U.S. Senators Introduce Bipartisan Critical Minerals Act


"Measures includes the Powering America's Lithium Production Act, which increases domestic production of advanced lithium products."

Mineweb, Dorothy Kosich

Seventeen U.S. Senators, representing both Republicans and Democrats, Thursday introduced the Critical Minerals Policy Act, which seeks to "revitalize the United States critical minerals supply chain and reduce the nation's growing dependence on foreign suppliers."

The legislation directs the U.S. Geological Survey to establish a list of minerals critical to the U.S. economy and provides a comprehensive set of policies to address each economic sector that relies upon critical minerals."

The measure's chief sponsor, Ranking Senate Energy and Natural Resources Committee member Lisa Murkowski of Alaska, said, the act will modernize "our policies for production, processing, environmental protection, manufacturing and recycling."

"The Critical Minerals Policy Act of 2011 and the National Strategic and Critical Minerals Policy Act of 2011 [introduced by Rep. Doug Lamborn of Colorado] set forth a constructive plan of action that will enable American businesses and innovators to develop and make the products and technologies that will propel our economy, allow us to compete globally and improve the quality of our lives," he added.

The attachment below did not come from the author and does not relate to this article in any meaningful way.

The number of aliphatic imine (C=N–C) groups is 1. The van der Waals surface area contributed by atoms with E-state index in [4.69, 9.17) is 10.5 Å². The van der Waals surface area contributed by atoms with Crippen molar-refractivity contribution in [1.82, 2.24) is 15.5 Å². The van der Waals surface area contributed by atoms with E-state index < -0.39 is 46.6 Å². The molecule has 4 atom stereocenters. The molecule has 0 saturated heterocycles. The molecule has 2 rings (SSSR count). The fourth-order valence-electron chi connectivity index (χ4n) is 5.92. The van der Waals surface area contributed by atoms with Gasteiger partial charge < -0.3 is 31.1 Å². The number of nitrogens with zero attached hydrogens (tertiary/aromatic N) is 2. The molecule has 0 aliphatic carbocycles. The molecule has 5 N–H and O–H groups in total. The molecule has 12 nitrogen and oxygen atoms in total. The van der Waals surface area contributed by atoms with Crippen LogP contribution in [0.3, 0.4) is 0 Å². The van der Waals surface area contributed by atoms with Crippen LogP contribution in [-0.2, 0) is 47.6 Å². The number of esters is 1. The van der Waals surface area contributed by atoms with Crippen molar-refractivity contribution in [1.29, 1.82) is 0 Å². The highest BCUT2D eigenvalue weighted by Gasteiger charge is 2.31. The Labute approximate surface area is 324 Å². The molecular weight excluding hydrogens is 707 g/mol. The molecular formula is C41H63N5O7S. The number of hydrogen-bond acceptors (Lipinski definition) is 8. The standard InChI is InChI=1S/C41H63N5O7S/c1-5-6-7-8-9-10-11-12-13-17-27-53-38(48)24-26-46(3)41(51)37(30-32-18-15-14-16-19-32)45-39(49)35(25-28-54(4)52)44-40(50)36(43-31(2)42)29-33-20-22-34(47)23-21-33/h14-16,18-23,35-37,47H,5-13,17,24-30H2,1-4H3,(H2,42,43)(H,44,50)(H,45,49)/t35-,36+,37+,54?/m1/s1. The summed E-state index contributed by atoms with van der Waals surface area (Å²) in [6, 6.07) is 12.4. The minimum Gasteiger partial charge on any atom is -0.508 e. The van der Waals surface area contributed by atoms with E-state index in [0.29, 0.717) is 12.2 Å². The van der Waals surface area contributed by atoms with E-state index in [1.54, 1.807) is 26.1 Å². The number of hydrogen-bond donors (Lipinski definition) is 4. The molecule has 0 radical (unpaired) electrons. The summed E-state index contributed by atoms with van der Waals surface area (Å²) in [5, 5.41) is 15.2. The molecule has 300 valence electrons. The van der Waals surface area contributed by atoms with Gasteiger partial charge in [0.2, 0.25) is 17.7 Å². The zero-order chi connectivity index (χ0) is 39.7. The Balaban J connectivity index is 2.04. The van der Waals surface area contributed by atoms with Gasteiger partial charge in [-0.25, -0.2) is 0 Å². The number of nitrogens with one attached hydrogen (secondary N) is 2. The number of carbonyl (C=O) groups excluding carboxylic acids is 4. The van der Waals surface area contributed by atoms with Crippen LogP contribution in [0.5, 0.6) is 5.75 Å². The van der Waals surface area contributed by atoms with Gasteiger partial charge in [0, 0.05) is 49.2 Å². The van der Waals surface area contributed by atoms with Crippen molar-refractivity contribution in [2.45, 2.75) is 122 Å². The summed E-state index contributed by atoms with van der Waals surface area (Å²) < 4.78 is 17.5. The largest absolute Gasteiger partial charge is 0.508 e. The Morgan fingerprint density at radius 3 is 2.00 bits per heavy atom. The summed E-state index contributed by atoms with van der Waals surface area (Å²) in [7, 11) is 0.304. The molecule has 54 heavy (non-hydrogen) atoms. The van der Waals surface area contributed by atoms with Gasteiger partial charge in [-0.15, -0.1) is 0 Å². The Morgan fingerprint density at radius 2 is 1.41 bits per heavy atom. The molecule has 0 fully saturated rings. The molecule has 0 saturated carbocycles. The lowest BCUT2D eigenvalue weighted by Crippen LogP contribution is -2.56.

Legislation co-sponsor Kay Hagan, D-North Carolina, said the measures also includes "my Powering America's Lithium Production Act, which increases domestic production of advanced lithium products that will power the cars and smart grid of the future."

If enacted into law, the bill will require the U.S. Geological Survey to "develop a rigorous methodology for determining which minerals are critical, and then use that methodology to designate critical minerals."

It also requires the Secretary of Energy to conduct a R&D program to facilitate the more efficient use and recycling of critical minerals, as well as alternatives that can reduce the demand for them.

The Secretary of Interior is directed to complete a comprehensive national resources assessment within four years of the bill's enactment for each mineral designated as critical.

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